Quicker or More Quickly?

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The Quick Answer
Should I say "quicker" or "more quickly"?

"Quicker" and "more quickly" are both acceptable comparative forms of the adverb "quickly." However, as some of your grammar-savvy readers might think "quicker" is an error or too informal, you should opt for "more quickly" (unless your writing would really benefit from the flow of text offered by "quicker").

It is a common misconception that "quicker" has only recently passed into English as an adverb through common usage and ignorance of the difference between adverbs and adjectives. Throughout most of the 19th and 20th centuries, "quicker" (as an adverb) was more common than "more quickly." Only since the 1970s has "more quickly" overtaken "quicker."
quicker or more quickly

Quick and Quicker

"Quick" is an adjective meaning rapid. The comparative form of "quick" is "quicker." For example:
  • Janet is a quick learner, but John is a quicker learner.
  • (Here, the adjective "quick" modifies the noun "learner," and the comparative adjective "quicker" modifies the noun "learner." Both words are adjectives.)
Read more about the comparative forms of adjectives.

More Quickly and Quicker

"Quickly" is an adverb meaning rapidly. It has two comparative forms, "more quickly" and "quicker." For example:
  • Janet learns quickly, but John learns more quickly.
  • (Here, the adverb "quickly" modifies the verb "learns," and the comparative adverb "more quickly" modifies the verb "learns." Both words are adverbs.)
  • Janet learns quickly, but John learns quicker.
  • (This time, the comparative adverb "quicker" modifies the verb "learns." This is equally acceptable.)
According to Google's Ngram viewer, the use of "quicker" has only recently (in the 1970s) dropped below the use of "more quickly" in books, indicating that "quicker" has long been in use as an adverb in written work. Nevertheless, the use of "quicker" is often considered a mistake because it does not fit the usual pattern for forming adverbs.
AdverbComparative Form of the Adverb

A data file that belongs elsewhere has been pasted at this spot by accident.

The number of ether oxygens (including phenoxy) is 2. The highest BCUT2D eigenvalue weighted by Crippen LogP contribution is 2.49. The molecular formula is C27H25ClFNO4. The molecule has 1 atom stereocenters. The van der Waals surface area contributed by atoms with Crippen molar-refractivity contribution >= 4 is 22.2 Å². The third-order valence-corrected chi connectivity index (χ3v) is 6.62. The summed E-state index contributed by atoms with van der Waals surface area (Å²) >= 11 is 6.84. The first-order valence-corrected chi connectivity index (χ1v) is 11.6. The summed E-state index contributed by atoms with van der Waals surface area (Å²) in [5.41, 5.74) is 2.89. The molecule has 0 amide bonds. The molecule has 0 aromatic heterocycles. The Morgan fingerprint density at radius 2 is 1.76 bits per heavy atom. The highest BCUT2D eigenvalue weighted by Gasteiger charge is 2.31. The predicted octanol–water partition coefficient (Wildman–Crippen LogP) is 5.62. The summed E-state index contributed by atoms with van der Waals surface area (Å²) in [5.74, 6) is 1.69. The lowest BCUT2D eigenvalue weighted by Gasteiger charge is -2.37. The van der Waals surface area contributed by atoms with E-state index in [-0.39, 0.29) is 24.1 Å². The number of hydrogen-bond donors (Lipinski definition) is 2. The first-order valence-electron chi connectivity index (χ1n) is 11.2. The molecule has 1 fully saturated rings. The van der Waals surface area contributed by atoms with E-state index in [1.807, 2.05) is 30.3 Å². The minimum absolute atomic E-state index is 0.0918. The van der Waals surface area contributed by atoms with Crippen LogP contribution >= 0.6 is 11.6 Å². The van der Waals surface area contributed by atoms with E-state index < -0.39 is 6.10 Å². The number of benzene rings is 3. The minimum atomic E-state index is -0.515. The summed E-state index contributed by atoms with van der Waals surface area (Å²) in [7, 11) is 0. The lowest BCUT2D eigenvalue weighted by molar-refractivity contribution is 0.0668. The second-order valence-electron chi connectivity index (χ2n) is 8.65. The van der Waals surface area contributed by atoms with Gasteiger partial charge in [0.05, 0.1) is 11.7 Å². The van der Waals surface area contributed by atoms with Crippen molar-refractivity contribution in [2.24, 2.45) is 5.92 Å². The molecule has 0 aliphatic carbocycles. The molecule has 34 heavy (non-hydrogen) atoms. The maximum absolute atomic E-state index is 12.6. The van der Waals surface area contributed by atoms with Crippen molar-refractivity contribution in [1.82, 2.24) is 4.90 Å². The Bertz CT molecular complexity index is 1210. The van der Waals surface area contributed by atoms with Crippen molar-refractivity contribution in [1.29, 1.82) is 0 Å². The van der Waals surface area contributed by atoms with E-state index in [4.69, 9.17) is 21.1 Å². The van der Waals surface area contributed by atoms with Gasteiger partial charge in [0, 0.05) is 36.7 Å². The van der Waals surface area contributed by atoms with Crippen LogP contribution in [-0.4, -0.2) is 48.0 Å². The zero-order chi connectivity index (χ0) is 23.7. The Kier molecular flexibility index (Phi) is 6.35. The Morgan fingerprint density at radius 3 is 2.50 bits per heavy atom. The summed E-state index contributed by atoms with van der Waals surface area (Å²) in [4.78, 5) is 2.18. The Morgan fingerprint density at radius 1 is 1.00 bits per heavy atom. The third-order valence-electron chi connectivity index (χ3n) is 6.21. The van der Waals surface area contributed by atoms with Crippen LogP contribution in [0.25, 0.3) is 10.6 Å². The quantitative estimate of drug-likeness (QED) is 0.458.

quicklymore quickly AND quicker
rapidlymore rapidly AND rapider ("Rapider" is not a word.)
happilymore happily AND happier ("Happier" cannot be used as an adverb.)

Read more about the comparative forms of adverbs.

"Quicker" Has Been an Adverb for Centuries

A number of sources suggest that "quicker" has crossed into English as an adverb because it is easier to say than "more quickly" and due to a recently developed ignorance of the difference between adjectives and adverbs. However, this does not appear to be the case. In the early 1800s, "quicker" was nearly three times more common than "more quickly," strongly suggesting it has long been in use as an adverb.

For Safety, Opt for "More Quickly"

Even though you will be able to make a strong case for "quicker" being a genuine comparative adverb, a fair proportion of your readers are likely to consider it an error or too informal.

Therefore, it makes sense to use "more quickly" for your comparative adverb because no one will consider it wrong or overly informal.

However, if you need to use "quicker" to achieve a desired flow of text, then go for it, and fight like a dog if anyone contests it. For example:
  • The quicker it ends, the better it will be.
Ready for the Test?
Here is a confirmatory test for this lesson.

This test can also be:
  • Edited (i.e., you can delete questions and play with the order of the questions).
  • Printed to create a handout.
  • Sent electronically to friends or students.

See Also

Using AD, BC, BCE and CE Full stops (periods) in contractions Forming the plurals of abbreviations Using full stops (periods) in abbreviations